Narayan found it unbearable to listen to or watch their troubled preparations. He doubted if anything he said would make a difference. Pretending he was going down to the shop, he slipped out the back to their neighbour and told him of the planned flight.
“Is he serious?” said the hardware-store owner. “When we talked this morning, he agreed there was nothing to worry about in our neighbourhood.”
“He has changed his mind.”
“Wait, I will come to him right now.”
He collected the coal-merchant, the banya, and the miller, and
knocked on Ashraf’s door.
“Forgive us for bothering you at this hour. May we come in?”
“Of course. Will you eat something? A drink?”
“Nothing, thank you. We came because we got some news that is causing us great grief.”
“What is it, what?” Ashraf was agitated, wondering if there had
been riot casualties in someone’s family. “Can I help?”
“Yes, you can. You can tell us it’s not true.”
“What’s not true?”
“That you want to leave us, leave the place where you were born and your children were born. This is causing our grief.”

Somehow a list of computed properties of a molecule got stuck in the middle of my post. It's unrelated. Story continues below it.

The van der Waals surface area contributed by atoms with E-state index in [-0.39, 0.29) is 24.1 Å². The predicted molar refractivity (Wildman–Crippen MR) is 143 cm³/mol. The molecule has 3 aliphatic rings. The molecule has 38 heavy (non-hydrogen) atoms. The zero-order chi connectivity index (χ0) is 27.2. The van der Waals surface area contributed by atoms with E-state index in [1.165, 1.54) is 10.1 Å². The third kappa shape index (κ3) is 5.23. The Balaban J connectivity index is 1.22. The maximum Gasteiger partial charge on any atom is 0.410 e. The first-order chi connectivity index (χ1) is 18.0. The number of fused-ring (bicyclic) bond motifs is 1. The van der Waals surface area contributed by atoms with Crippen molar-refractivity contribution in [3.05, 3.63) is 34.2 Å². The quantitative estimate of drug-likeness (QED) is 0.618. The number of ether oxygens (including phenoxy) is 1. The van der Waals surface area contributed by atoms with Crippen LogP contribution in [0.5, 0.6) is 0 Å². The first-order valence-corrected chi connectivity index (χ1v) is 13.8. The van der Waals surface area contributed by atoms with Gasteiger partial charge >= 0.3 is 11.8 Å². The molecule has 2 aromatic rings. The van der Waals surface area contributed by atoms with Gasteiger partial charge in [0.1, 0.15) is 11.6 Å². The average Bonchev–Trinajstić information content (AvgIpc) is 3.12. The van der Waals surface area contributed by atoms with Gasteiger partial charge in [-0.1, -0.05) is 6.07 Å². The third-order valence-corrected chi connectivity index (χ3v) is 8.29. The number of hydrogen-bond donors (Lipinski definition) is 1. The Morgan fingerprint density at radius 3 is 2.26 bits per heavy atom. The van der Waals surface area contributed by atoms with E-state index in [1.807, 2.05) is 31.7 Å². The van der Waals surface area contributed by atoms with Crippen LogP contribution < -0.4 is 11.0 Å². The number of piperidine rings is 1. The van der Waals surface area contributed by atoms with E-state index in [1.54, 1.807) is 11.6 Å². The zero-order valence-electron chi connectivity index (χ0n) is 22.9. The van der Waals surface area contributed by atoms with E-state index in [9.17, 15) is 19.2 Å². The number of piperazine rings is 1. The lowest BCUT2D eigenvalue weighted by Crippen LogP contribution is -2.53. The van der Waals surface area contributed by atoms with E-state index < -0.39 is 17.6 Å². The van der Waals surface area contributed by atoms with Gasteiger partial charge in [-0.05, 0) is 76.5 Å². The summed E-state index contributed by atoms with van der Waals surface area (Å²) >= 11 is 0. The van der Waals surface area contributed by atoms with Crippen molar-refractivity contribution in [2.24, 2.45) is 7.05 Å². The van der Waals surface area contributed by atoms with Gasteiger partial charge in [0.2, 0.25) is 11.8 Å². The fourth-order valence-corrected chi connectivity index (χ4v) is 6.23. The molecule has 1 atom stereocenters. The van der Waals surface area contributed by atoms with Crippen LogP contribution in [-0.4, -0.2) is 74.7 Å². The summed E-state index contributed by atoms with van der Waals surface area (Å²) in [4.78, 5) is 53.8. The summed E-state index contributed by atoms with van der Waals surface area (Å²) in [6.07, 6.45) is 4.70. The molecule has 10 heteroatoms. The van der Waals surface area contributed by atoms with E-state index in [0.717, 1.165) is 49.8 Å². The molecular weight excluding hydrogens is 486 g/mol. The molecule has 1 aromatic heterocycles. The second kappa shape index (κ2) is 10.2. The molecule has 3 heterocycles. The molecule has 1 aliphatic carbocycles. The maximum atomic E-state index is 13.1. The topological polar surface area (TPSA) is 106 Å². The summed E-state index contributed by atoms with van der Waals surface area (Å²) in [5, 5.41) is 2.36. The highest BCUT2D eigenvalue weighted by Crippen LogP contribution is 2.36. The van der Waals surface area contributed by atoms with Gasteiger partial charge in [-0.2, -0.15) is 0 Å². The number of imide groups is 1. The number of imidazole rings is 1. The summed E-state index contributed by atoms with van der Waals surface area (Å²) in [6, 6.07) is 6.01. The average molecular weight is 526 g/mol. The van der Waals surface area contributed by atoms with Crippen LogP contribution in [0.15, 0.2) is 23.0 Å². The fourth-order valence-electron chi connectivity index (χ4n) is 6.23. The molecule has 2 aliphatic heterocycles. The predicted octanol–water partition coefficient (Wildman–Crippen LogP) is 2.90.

“You are such good people.” Ashraf’s eyes began to moisten. “But I really don’t have a choice, nah.”
“Sit down with us and think calmly,” said the hardware-store owner, putting his arm around Ashraf’s shoulder. “The situation is bad, yes, but it would be madness to attempt to leave.”
The others nodded in agreement. The coal-merchant put his hand on Ashraf’s knee. “Every day trains are crossing that new border, carrying nothing but corpses. My agent arrived yesterday from the north, he has seen it with his own eyes. The trains are stopped at the station and everyone is butchered. On both sides of the border.”
“Then what am I to do?”
The desperation in his voice drew the hardware-store owner’s hand to his shoulder again. “Stay here. You are with friends. We will let nothing happen to your family. Where is there any trouble in our neighbourhood? We have always lived here peacefully.”
“But what will happen when those outside troublemakers come?”
“Yours is the only Muslim shop in the street. You think so many of us together cannot protect one shop?” They hugged him, promising he had nothing to fear. “Any time you want to, day or night, if you feel worried about anything, just come to our house with your wife and children.”